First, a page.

Minneapolis recorded a slight increase in bike use this year, but officials saw a dramatic surge of usage on the city's first protected bike lanes.

The new information comes as Minneapolis is on the cusp of designating 30 miles of streets for protected bikeways, a significant addition to what is already one of the most bike-friendly cities in the nation.

"It's quite an increase," said Ethan Fawley, executive director of the Minneapolis Bicycle Coalition.

The September count found bike traffic up sharply on the Plymouth Avenue Bridge after the city installed bike lanes separated by plastic tubes from traffic lanes.

Bike traffic on the bridge is up 81 percent since the city installed the protected lanes during a bridge repair project in 2013. During five years when the bridge offered only shoulders or sidewalks for bikes, the city recorded an average of 350 bikes a day in its annual count. Bike traffic jumped to 720 estimated bikers in its Sept. 11, 2014, count.

The count recorded almost no bikers using the adjacent Broadway Avenue Bridge, which lacks defined bike lanes.

Simon Blenski, a city bike planner, said that bikers also mostly shifted off the Plymouth Avenue Bridge's sidewalk, which means they are less of an obstacle to the estimated 800-plus daily pedestrians. More than half the bikers crossing the bridge rode on the sidewalk before the span shut down for two years for emergency repairs.

The annual bike count has taken on added significance as the city participated in a Twin Cities-wide federally funded pilot project to boost pedestrian and bike travel. That pilot project is now completed, after raising bike traffic by 73 percent, and foot traffic by 25 percent over a five-year period from 2007 to 2013.

The 2014 numbers show foot travel up by 6 percent at 30 benchmark spots, but bike traffic rose just 1 percent since the 2013 count.

However, Blenski attributes that to unfavorable weather, with rain on the first and most important counting day, and cool weather on the second. Counts are generally made during a two-hour afternoon period and extrapolated to come up with a 24-hour estimate.

Another notable jump in bicycle commuting was found on bike-and-pedestrian-only Bridge 9 over the Mississippi River. The daily estimate jumped by 300 riders after the university-area bridge was linked to the Dinkytown Greenway a month before the 2013 count. It then jumped another 430 riders to 1,270 after the west end of the bridge was linked last summer by the new Bluff Street Trail under Interstate 35W.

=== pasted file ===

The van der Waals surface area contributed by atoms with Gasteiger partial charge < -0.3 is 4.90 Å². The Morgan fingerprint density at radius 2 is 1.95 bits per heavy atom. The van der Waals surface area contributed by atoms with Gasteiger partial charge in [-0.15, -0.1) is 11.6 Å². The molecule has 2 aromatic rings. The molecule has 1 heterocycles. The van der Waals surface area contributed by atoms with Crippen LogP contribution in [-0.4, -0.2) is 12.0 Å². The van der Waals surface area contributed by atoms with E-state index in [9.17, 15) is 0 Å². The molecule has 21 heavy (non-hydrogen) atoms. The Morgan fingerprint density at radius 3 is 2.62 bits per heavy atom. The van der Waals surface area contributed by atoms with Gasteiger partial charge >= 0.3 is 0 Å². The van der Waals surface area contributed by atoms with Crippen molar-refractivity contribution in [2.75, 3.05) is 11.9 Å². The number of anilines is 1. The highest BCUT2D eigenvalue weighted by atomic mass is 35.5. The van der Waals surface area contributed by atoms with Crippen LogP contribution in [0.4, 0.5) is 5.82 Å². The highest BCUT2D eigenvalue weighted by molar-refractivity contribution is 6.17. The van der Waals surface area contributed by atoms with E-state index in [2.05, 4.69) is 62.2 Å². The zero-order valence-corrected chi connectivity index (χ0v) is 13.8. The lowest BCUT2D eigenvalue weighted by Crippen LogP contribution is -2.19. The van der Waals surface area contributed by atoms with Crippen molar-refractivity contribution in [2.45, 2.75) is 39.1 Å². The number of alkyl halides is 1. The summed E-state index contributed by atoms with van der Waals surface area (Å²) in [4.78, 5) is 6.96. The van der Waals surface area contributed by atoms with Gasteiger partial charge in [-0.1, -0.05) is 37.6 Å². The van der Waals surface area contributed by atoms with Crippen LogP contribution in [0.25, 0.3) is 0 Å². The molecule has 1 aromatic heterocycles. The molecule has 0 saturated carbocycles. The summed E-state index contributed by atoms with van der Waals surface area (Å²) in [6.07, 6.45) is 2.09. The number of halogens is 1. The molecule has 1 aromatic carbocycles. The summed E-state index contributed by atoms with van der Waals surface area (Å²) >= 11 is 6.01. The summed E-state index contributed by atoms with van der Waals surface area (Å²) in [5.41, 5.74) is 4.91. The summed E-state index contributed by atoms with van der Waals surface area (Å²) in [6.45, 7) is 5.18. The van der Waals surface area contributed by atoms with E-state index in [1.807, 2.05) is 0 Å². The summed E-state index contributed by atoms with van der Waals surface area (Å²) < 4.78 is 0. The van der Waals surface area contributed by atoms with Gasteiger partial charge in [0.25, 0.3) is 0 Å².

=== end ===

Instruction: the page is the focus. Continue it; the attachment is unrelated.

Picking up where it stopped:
"That was an expensive and challenging connection but it shows the importance of having those direct connections," Fawley said.

He expects greater ridership after the neighborhood promotes it next year. "You have to know it's there and how to get there," Fawley said.

Some riders may have changed their routes to ride the new link. Bike traffic was down on the Tenth and Third avenue bridges, plus the Washington Avenue S. crossing of 35W.

The Plymouth bikeway data stands out in part because Minneapolis lacks other protected bikeways for comparison, which has prompted bike advocates to complain the city is falling behind on bike infrastructure.

A protected bikeway — in which bikers get some physical barrier from cars — was just added last fall on W. 36th Street. Another is planned next year on NE. Broadway Street just west of the Ramsey County line. E. 26th and 28th streets may also get protected lanes next year. A short section of Washington Avenue will get protected lanes known as cycle tracks in 2015, while by the end of 2016 the Franklin Avenue Bridge will have a 32-inch barrier separating bikers and pedestrians from traffic.

But spending the $790,000 that the city budgeted to build more such lanes in 2015 largely will await an amendment to the city's bike plan. A draft analysis of potential routes found that some, such as the one-way pairs of Portland and Park avenues, could be converted relatively easily from painted lanes to those with plastic poles to provide better separation for bikers. But some other routes considered are too narrow or have too many competing uses to look feasible, planner Anna Flintoft told an advisory committee. That proposed plan is expected to be released for public discussion early in 2015.

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